As we began our discussions this week on Minstrelsy, I became curious to what Minstrel songs were actually about. There is obviously plenty to talk about when it comes to blackface in Minstrelsy and the performance in general, but what we seemed to have missed was a study into the content of the Minstrel music beyond its entertainment value of inflating white perceptions African-Americans.
As I searched, I found the minstrel song to the left, as sung by W. Chambers. The lyrics of the song tell of Brudder Bones going to the World’s Fair in London and getting called out of the crowd to perform on the bones. The lyrics “I mingled with the quality, I felt so awful proud” are striking as they display how Minstrel performers meant for African-Americans to feel in a crowd of “quality” people. The song also paints the image that Brudder Bones, and Minstrel performers in general, were valued primarily for their ability to put on a show, lending an eye to how performers were treated and how audiences got caught up in the pleasure of this entertainment.
You may be wondering “who was Brudder Bones?” As I looked into the history of Minstrel performance, I found that Brudder Tambo and Brudder Bones were often the star characters of Minstrel shows. The publication below from 1868 includes a plethora of songs, skits, and speeches typical to the Brudder Bones Minstrel show.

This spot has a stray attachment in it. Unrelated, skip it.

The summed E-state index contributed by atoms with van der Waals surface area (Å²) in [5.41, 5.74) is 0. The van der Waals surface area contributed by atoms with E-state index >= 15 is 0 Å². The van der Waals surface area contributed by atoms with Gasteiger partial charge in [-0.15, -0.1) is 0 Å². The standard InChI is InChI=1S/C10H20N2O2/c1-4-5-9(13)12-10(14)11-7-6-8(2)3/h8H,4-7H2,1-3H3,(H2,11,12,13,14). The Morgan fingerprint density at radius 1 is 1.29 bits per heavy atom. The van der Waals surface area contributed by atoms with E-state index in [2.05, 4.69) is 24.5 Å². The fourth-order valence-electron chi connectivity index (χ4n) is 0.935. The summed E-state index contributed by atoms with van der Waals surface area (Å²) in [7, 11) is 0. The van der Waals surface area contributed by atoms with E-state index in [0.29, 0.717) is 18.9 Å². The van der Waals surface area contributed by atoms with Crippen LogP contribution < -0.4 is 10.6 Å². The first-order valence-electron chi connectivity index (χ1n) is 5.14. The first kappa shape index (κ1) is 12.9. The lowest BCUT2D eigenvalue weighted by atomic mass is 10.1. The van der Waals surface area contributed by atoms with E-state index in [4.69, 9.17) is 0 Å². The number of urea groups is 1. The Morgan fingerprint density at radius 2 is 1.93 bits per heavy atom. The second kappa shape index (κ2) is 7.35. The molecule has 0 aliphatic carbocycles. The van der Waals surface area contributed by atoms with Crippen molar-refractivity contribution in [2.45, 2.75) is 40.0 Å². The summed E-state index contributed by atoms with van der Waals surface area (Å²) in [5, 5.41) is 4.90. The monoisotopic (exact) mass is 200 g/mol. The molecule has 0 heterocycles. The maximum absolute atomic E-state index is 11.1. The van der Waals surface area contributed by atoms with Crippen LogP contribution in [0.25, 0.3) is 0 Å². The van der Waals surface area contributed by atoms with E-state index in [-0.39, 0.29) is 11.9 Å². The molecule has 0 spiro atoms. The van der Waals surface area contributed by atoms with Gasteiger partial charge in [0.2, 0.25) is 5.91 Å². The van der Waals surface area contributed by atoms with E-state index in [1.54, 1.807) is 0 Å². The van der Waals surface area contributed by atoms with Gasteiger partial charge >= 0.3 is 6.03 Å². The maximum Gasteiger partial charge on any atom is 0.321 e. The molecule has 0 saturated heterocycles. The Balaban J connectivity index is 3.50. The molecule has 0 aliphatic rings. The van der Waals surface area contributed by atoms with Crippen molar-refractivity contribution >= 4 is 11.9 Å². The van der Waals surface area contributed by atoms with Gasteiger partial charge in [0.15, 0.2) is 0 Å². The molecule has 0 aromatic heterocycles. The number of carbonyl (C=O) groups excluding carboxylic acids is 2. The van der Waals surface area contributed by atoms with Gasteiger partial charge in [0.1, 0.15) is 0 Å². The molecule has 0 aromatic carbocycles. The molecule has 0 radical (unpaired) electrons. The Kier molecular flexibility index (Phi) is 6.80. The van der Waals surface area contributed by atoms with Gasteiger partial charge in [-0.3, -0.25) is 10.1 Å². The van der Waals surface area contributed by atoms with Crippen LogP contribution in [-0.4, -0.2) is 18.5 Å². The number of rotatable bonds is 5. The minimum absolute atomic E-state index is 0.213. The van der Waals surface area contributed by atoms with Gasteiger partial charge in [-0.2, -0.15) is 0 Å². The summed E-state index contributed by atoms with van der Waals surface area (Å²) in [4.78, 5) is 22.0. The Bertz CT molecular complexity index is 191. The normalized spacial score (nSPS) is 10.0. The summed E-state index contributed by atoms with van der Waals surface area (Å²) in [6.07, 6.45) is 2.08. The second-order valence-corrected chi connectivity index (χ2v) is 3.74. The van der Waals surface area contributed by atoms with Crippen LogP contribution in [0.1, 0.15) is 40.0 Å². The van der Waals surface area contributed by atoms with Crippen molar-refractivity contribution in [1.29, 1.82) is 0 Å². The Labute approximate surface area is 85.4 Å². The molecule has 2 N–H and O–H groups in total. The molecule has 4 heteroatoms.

When I think of Minstrelsy, I find it hard to appreciate it for what many claim it to be: the first indigenous, original form of American pop culture. Although there is no doubting that it was a force that brought folks together for entertainment and escape, I think raising it up as such puts a sense of pride behind an art so racially insensitive and offensive.
Brudder Bones’ trip to the world’s fair: As sung by W. Chambers, the great bone player, (Philadelphia: G.S. Harris printer, Fourth & Vine, 1852).
Karen Halttunen, A Companion to American Cultural History, (Hoboken, NJ: John Wiley & Sons, Inc, 2008), 317-318.
John F. Scott, Brudder Bones’ book of stump speeches, and burlesque orations: also containing humorous lectures, Ethiopian dialogues, plantation scenes, Negro farces and burlesques, laughable interludes, and comic recitations. Interspersed with Dutch, Irish, French and Yankee stories, (New York: Dick & Fitzgerald Publications, 1868).